Wednesday, October 6, 2010
A message from Tim Gunn
I'm posting this video for a number of reasons. No, I'm not a tormented LGBT teenager. But my mother works with LGBT young adults who are homeless. It may seem like these kids have it even worse than the typical kid tormented by sexual identity questions. But I'm not so sure. A kid who is struggling with his sexual identity because of pressure from friends and family isn't that different from a kid forced to live on the street and turn tricks to survive. One's struggle is internal, and the other is fighting against his surroundings, but in both cases they're in a difficult situation due to intolerance from others.
I assume Gunn made this video in light of the story of Tyler Clementi, a young musician who committed suicide when his roommate broadcast a romantic encounter of his on the internet. Gunn urges young people in a similar situation to get help at the Trevor Project, an anonymous hotline for LGBT youth. I can't even describe how awful I feel to think about kids like Clementi, or kids thrown out on the street because of their sexual orientation. It's a mix of profound sadness and pathos, with a raging indignation at how unjustly these kids are treated.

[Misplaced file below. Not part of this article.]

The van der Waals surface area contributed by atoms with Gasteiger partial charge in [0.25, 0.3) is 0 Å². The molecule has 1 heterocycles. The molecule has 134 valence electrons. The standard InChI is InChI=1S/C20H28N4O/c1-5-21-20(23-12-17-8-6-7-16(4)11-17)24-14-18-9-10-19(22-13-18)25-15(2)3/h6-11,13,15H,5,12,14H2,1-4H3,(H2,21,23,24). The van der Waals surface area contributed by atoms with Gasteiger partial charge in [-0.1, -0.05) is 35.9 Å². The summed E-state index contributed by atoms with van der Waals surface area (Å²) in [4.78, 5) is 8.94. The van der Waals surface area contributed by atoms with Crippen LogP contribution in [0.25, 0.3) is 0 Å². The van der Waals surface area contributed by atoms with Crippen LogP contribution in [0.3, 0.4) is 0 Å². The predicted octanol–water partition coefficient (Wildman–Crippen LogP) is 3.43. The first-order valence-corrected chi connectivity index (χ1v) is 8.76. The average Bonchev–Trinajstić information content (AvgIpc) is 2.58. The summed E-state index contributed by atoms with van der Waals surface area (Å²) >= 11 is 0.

The other reason I'm posting this video is that I inexplicably love Tim Gunn. I just think he's really cool. He hosts a TV show called Project Runway, and is apparently quite the fashion authority. I am by no means a regular viewer of Project Runway, but ever since my wife introduced me to the show about a year ago, I enjoy watching it now and again on our cable TV. I am normally not at all interesting in fashion, and I loathe the campy, self-important, queenish caricatures that TV usually feeds us of gays. But I guess that, though he certainly tends toward the self-important and queenish, I like Tim Gunn because he is a genuine guy that excels in what he does. This is probably why I like Project Runway, too. Though I have little use for fashion, I can respect the young designers who compete on the show. They aren't sitting around and talking mediocre bullshit about fashion. They are responding to real design challenges, practicing their craft. And that's always interesting.